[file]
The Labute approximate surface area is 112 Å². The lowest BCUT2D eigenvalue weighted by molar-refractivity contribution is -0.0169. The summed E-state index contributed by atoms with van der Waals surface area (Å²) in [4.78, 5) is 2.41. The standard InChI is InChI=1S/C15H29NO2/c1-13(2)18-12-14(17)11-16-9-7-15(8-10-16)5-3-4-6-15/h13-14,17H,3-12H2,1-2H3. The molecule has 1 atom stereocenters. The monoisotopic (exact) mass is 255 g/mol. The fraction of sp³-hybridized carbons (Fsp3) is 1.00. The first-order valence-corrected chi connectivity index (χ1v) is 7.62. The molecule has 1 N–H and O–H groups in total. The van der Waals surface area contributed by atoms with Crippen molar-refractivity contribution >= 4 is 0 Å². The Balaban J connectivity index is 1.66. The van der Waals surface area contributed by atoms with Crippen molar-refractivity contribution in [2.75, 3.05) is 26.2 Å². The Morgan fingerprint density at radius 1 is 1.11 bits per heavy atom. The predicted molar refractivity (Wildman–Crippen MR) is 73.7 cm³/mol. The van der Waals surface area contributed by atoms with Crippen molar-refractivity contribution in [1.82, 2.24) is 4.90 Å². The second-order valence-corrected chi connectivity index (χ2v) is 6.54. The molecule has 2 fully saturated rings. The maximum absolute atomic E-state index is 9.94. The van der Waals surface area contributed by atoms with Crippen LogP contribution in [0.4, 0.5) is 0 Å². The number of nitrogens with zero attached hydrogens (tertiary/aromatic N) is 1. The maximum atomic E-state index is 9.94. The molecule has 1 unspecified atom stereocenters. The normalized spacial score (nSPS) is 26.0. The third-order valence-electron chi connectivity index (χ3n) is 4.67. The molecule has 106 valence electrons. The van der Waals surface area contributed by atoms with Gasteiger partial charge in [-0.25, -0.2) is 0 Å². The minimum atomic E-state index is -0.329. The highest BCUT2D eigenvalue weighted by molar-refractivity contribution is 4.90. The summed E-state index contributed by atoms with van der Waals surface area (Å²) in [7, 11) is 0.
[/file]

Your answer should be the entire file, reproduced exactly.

The Labute approximate surface area is 112 Å². The lowest BCUT2D eigenvalue weighted by molar-refractivity contribution is -0.0169. The summed E-state index contributed by atoms with van der Waals surface area (Å²) in [4.78, 5) is 2.41. The standard InChI is InChI=1S/C15H29NO2/c1-13(2)18-12-14(17)11-16-9-7-15(8-10-16)5-3-4-6-15/h13-14,17H,3-12H2,1-2H3. The molecule has 1 atom stereocenters. The monoisotopic (exact) mass is 255 g/mol. The fraction of sp³-hybridized carbons (Fsp3) is 1.00. The first-order valence-corrected chi connectivity index (χ1v) is 7.62. The molecule has 1 N–H and O–H groups in total. The van der Waals surface area contributed by atoms with Crippen molar-refractivity contribution >= 4 is 0 Å². The Balaban J connectivity index is 1.66. The van der Waals surface area contributed by atoms with Crippen molar-refractivity contribution in [2.75, 3.05) is 26.2 Å². The Morgan fingerprint density at radius 1 is 1.11 bits per heavy atom. The predicted molar refractivity (Wildman–Crippen MR) is 73.7 cm³/mol. The van der Waals surface area contributed by atoms with Crippen molar-refractivity contribution in [1.82, 2.24) is 4.90 Å². The second-order valence-corrected chi connectivity index (χ2v) is 6.54. The molecule has 2 fully saturated rings. The maximum absolute atomic E-state index is 9.94. The van der Waals surface area contributed by atoms with Crippen LogP contribution in [0.4, 0.5) is 0 Å². The number of nitrogens with zero attached hydrogens (tertiary/aromatic N) is 1. The maximum atomic E-state index is 9.94. The molecule has 1 unspecified atom stereocenters. The normalized spacial score (nSPS) is 26.0. The third-order valence-electron chi connectivity index (χ3n) is 4.67. The molecule has 106 valence electrons. The van der Waals surface area contributed by atoms with Gasteiger partial charge in [-0.25, -0.2) is 0 Å². The minimum atomic E-state index is -0.329. The highest BCUT2D eigenvalue weighted by molar-refractivity contribution is 4.90. The summed E-state index contributed by atoms with van der Waals surface area (Å²) in [7, 11) is 0.